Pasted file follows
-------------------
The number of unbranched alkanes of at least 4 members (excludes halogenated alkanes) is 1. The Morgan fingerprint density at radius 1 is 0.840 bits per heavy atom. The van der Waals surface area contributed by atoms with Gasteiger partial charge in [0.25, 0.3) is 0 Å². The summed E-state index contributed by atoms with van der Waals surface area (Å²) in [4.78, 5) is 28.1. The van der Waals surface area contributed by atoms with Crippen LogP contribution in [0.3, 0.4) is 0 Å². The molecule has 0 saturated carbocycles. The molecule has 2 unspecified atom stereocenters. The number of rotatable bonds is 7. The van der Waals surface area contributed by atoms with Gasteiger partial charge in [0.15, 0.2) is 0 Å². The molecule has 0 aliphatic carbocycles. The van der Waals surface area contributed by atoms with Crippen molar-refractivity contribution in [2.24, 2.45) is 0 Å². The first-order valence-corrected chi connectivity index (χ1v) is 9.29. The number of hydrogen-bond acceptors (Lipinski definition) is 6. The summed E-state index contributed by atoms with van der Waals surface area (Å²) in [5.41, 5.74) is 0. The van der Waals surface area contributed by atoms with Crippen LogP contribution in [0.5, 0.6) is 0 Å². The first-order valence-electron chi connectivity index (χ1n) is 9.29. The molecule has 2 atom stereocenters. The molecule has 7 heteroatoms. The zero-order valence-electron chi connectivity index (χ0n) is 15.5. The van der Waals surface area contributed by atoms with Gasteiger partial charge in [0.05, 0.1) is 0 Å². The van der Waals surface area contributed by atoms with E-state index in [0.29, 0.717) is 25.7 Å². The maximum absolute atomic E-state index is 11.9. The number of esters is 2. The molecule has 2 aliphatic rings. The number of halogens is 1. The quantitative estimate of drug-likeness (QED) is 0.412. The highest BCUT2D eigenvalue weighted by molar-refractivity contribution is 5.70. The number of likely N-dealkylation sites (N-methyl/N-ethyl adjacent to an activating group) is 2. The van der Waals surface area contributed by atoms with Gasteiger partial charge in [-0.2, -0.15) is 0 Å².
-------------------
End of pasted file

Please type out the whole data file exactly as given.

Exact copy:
The number of unbranched alkanes of at least 4 members (excludes halogenated alkanes) is 1. The Morgan fingerprint density at radius 1 is 0.840 bits per heavy atom. The van der Waals surface area contributed by atoms with Gasteiger partial charge in [0.25, 0.3) is 0 Å². The summed E-state index contributed by atoms with van der Waals surface area (Å²) in [4.78, 5) is 28.1. The van der Waals surface area contributed by atoms with Crippen LogP contribution in [0.3, 0.4) is 0 Å². The molecule has 0 saturated carbocycles. The molecule has 2 unspecified atom stereocenters. The number of rotatable bonds is 7. The van der Waals surface area contributed by atoms with Gasteiger partial charge in [0.15, 0.2) is 0 Å². The molecule has 0 aliphatic carbocycles. The van der Waals surface area contributed by atoms with Crippen molar-refractivity contribution in [2.24, 2.45) is 0 Å². The first-order valence-corrected chi connectivity index (χ1v) is 9.29. The number of hydrogen-bond acceptors (Lipinski definition) is 6. The summed E-state index contributed by atoms with van der Waals surface area (Å²) in [5.41, 5.74) is 0. The van der Waals surface area contributed by atoms with Crippen LogP contribution in [0.5, 0.6) is 0 Å². The first-order valence-electron chi connectivity index (χ1n) is 9.29. The molecule has 2 atom stereocenters. The molecule has 7 heteroatoms. The zero-order valence-electron chi connectivity index (χ0n) is 15.5. The van der Waals surface area contributed by atoms with Gasteiger partial charge in [0.05, 0.1) is 0 Å². The van der Waals surface area contributed by atoms with E-state index in [0.29, 0.717) is 25.7 Å². The maximum absolute atomic E-state index is 11.9. The number of esters is 2. The molecule has 2 aliphatic rings. The number of halogens is 1. The quantitative estimate of drug-likeness (QED) is 0.412. The highest BCUT2D eigenvalue weighted by molar-refractivity contribution is 5.70. The number of likely N-dealkylation sites (N-methyl/N-ethyl adjacent to an activating group) is 2. The van der Waals surface area contributed by atoms with Gasteiger partial charge in [-0.2, -0.15) is 0 Å².